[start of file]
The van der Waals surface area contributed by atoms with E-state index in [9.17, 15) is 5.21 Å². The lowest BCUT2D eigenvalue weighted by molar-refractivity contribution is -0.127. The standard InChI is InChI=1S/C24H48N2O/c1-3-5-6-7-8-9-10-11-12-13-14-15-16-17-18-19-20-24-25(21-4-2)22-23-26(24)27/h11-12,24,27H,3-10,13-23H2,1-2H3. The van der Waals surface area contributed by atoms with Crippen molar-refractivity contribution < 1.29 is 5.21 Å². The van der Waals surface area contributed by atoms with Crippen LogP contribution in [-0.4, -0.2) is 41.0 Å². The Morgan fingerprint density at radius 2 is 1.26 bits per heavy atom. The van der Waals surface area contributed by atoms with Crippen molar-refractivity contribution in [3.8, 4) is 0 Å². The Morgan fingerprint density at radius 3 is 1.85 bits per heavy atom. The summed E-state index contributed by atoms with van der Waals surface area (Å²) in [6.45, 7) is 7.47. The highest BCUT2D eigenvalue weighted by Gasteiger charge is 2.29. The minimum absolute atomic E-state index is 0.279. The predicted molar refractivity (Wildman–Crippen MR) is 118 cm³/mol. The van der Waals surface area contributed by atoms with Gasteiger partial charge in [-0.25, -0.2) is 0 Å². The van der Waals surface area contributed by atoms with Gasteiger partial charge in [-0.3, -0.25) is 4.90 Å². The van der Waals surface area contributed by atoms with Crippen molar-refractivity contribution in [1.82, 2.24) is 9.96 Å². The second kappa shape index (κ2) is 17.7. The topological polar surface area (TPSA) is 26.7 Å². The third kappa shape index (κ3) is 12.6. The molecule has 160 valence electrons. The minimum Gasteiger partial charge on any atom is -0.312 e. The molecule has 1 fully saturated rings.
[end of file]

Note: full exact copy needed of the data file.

The van der Waals surface area contributed by atoms with E-state index in [9.17, 15) is 5.21 Å². The lowest BCUT2D eigenvalue weighted by molar-refractivity contribution is -0.127. The standard InChI is InChI=1S/C24H48N2O/c1-3-5-6-7-8-9-10-11-12-13-14-15-16-17-18-19-20-24-25(21-4-2)22-23-26(24)27/h11-12,24,27H,3-10,13-23H2,1-2H3. The van der Waals surface area contributed by atoms with Crippen molar-refractivity contribution < 1.29 is 5.21 Å². The van der Waals surface area contributed by atoms with Crippen LogP contribution in [-0.4, -0.2) is 41.0 Å². The Morgan fingerprint density at radius 2 is 1.26 bits per heavy atom. The van der Waals surface area contributed by atoms with Crippen molar-refractivity contribution in [3.8, 4) is 0 Å². The Morgan fingerprint density at radius 3 is 1.85 bits per heavy atom. The summed E-state index contributed by atoms with van der Waals surface area (Å²) in [6.45, 7) is 7.47. The highest BCUT2D eigenvalue weighted by Gasteiger charge is 2.29. The minimum absolute atomic E-state index is 0.279. The predicted molar refractivity (Wildman–Crippen MR) is 118 cm³/mol. The van der Waals surface area contributed by atoms with Gasteiger partial charge in [-0.25, -0.2) is 0 Å². The van der Waals surface area contributed by atoms with Gasteiger partial charge in [-0.3, -0.25) is 4.90 Å². The van der Waals surface area contributed by atoms with Crippen molar-refractivity contribution in [1.82, 2.24) is 9.96 Å². The second kappa shape index (κ2) is 17.7. The topological polar surface area (TPSA) is 26.7 Å². The third kappa shape index (κ3) is 12.6. The molecule has 160 valence electrons. The minimum Gasteiger partial charge on any atom is -0.312 e. The molecule has 1 fully saturated rings.